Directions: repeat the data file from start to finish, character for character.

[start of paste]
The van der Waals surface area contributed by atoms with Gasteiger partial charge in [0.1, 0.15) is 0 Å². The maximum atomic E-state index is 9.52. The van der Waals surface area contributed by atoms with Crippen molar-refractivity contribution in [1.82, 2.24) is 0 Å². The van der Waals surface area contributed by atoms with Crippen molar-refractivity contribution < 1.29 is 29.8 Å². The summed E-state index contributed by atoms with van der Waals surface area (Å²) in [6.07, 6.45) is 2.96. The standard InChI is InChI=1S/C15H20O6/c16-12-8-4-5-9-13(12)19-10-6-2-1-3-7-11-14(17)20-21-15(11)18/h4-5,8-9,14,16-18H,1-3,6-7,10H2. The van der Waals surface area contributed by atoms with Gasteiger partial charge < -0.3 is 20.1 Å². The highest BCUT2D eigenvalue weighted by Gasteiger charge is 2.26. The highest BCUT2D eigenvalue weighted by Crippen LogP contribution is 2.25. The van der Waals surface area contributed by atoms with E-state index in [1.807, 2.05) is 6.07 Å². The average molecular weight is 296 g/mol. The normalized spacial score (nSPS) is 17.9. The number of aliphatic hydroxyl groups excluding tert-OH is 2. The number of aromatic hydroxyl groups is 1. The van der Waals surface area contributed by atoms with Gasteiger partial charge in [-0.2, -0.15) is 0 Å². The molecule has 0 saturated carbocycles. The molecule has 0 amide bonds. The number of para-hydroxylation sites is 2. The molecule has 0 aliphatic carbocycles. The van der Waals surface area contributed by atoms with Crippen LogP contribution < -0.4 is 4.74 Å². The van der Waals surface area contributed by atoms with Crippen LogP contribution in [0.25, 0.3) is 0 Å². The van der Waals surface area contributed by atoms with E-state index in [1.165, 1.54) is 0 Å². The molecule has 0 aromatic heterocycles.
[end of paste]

The van der Waals surface area contributed by atoms with Gasteiger partial charge in [0.1, 0.15) is 0 Å². The maximum atomic E-state index is 9.52. The van der Waals surface area contributed by atoms with Crippen molar-refractivity contribution in [1.82, 2.24) is 0 Å². The van der Waals surface area contributed by atoms with Crippen molar-refractivity contribution < 1.29 is 29.8 Å². The summed E-state index contributed by atoms with van der Waals surface area (Å²) in [6.07, 6.45) is 2.96. The standard InChI is InChI=1S/C15H20O6/c16-12-8-4-5-9-13(12)19-10-6-2-1-3-7-11-14(17)20-21-15(11)18/h4-5,8-9,14,16-18H,1-3,6-7,10H2. The van der Waals surface area contributed by atoms with Gasteiger partial charge < -0.3 is 20.1 Å². The highest BCUT2D eigenvalue weighted by Gasteiger charge is 2.26. The highest BCUT2D eigenvalue weighted by Crippen LogP contribution is 2.25. The van der Waals surface area contributed by atoms with E-state index in [1.807, 2.05) is 6.07 Å². The average molecular weight is 296 g/mol. The normalized spacial score (nSPS) is 17.9. The number of aliphatic hydroxyl groups excluding tert-OH is 2. The number of aromatic hydroxyl groups is 1. The van der Waals surface area contributed by atoms with Gasteiger partial charge in [-0.2, -0.15) is 0 Å². The molecule has 0 saturated carbocycles. The molecule has 0 amide bonds. The number of para-hydroxylation sites is 2. The molecule has 0 aliphatic carbocycles. The van der Waals surface area contributed by atoms with Crippen LogP contribution < -0.4 is 4.74 Å². The van der Waals surface area contributed by atoms with Crippen LogP contribution in [0.25, 0.3) is 0 Å². The van der Waals surface area contributed by atoms with E-state index in [1.165, 1.54) is 0 Å². The molecule has 0 aromatic heterocycles.